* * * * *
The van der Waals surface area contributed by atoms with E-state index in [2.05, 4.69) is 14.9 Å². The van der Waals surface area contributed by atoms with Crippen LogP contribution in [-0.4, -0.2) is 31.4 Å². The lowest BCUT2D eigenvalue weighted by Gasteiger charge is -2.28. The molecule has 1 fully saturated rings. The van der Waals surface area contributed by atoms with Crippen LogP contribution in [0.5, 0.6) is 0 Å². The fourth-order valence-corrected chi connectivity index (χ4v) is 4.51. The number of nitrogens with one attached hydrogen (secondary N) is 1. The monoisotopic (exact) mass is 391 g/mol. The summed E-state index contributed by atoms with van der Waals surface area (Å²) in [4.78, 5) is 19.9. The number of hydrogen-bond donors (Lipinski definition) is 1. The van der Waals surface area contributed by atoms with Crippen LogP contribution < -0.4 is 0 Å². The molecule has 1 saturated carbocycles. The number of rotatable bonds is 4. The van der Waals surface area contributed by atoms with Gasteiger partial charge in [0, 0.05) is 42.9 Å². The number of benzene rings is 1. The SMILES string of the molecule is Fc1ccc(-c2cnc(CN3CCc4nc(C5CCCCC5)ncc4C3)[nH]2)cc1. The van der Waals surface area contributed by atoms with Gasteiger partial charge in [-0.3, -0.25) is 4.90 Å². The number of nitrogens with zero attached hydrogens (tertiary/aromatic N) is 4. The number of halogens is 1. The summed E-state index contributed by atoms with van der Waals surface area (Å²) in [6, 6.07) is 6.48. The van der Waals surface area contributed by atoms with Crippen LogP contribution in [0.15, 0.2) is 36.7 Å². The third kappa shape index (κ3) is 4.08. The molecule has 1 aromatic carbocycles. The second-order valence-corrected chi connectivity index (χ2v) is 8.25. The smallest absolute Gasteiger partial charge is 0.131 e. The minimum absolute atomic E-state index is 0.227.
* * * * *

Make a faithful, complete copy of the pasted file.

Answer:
The van der Waals surface area contributed by atoms with E-state index in [2.05, 4.69) is 14.9 Å². The van der Waals surface area contributed by atoms with Crippen LogP contribution in [-0.4, -0.2) is 31.4 Å². The lowest BCUT2D eigenvalue weighted by Gasteiger charge is -2.28. The molecule has 1 fully saturated rings. The van der Waals surface area contributed by atoms with Crippen LogP contribution in [0.5, 0.6) is 0 Å². The fourth-order valence-corrected chi connectivity index (χ4v) is 4.51. The number of nitrogens with one attached hydrogen (secondary N) is 1. The monoisotopic (exact) mass is 391 g/mol. The summed E-state index contributed by atoms with van der Waals surface area (Å²) in [4.78, 5) is 19.9. The number of hydrogen-bond donors (Lipinski definition) is 1. The van der Waals surface area contributed by atoms with Crippen LogP contribution < -0.4 is 0 Å². The molecule has 1 saturated carbocycles. The number of rotatable bonds is 4. The van der Waals surface area contributed by atoms with Gasteiger partial charge in [0, 0.05) is 42.9 Å². The number of benzene rings is 1. The SMILES string of the molecule is Fc1ccc(-c2cnc(CN3CCc4nc(C5CCCCC5)ncc4C3)[nH]2)cc1. The van der Waals surface area contributed by atoms with Gasteiger partial charge in [-0.3, -0.25) is 4.90 Å². The number of nitrogens with zero attached hydrogens (tertiary/aromatic N) is 4. The number of halogens is 1. The summed E-state index contributed by atoms with van der Waals surface area (Å²) in [6, 6.07) is 6.48. The van der Waals surface area contributed by atoms with Crippen LogP contribution in [0.15, 0.2) is 36.7 Å². The third kappa shape index (κ3) is 4.08. The molecule has 1 aromatic carbocycles. The second-order valence-corrected chi connectivity index (χ2v) is 8.25. The smallest absolute Gasteiger partial charge is 0.131 e. The minimum absolute atomic E-state index is 0.227.